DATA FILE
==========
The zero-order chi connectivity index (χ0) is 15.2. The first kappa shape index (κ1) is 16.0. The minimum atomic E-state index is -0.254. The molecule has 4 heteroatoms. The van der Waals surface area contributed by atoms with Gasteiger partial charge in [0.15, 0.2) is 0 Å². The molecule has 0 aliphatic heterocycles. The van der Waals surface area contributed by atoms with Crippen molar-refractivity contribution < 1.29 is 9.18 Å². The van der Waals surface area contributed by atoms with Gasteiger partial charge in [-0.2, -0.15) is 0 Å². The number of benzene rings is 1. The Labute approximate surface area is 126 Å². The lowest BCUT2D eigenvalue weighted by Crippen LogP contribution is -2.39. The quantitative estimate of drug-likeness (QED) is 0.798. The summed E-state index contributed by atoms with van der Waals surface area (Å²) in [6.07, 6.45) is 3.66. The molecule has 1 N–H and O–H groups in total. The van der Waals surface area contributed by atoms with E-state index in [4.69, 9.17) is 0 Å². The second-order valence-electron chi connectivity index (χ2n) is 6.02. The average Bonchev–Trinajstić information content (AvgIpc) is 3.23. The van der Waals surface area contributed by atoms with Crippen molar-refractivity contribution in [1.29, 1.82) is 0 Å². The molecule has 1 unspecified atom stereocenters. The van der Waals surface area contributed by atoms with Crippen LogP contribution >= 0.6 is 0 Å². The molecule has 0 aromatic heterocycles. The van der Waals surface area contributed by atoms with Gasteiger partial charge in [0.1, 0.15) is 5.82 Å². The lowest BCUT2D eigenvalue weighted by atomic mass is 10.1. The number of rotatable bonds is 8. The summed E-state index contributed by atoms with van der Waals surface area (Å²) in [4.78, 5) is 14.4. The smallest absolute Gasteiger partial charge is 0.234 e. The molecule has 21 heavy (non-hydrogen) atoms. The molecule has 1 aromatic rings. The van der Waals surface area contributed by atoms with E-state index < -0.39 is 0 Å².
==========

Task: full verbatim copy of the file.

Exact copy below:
The zero-order chi connectivity index (χ0) is 15.2. The first kappa shape index (κ1) is 16.0. The minimum atomic E-state index is -0.254. The molecule has 4 heteroatoms. The van der Waals surface area contributed by atoms with Gasteiger partial charge in [0.15, 0.2) is 0 Å². The molecule has 0 aliphatic heterocycles. The van der Waals surface area contributed by atoms with Crippen molar-refractivity contribution < 1.29 is 9.18 Å². The van der Waals surface area contributed by atoms with Gasteiger partial charge in [-0.2, -0.15) is 0 Å². The number of benzene rings is 1. The Labute approximate surface area is 126 Å². The lowest BCUT2D eigenvalue weighted by Crippen LogP contribution is -2.39. The quantitative estimate of drug-likeness (QED) is 0.798. The summed E-state index contributed by atoms with van der Waals surface area (Å²) in [6.07, 6.45) is 3.66. The molecule has 1 N–H and O–H groups in total. The van der Waals surface area contributed by atoms with E-state index in [4.69, 9.17) is 0 Å². The second-order valence-electron chi connectivity index (χ2n) is 6.02. The average Bonchev–Trinajstić information content (AvgIpc) is 3.23. The van der Waals surface area contributed by atoms with Crippen molar-refractivity contribution in [1.29, 1.82) is 0 Å². The molecule has 1 unspecified atom stereocenters. The van der Waals surface area contributed by atoms with Crippen LogP contribution >= 0.6 is 0 Å². The molecule has 0 aromatic heterocycles. The van der Waals surface area contributed by atoms with Gasteiger partial charge in [0.1, 0.15) is 5.82 Å². The lowest BCUT2D eigenvalue weighted by atomic mass is 10.1. The number of rotatable bonds is 8. The summed E-state index contributed by atoms with van der Waals surface area (Å²) in [4.78, 5) is 14.4. The smallest absolute Gasteiger partial charge is 0.234 e. The molecule has 21 heavy (non-hydrogen) atoms. The molecule has 1 aromatic rings. The van der Waals surface area contributed by atoms with E-state index < -0.39 is 0 Å².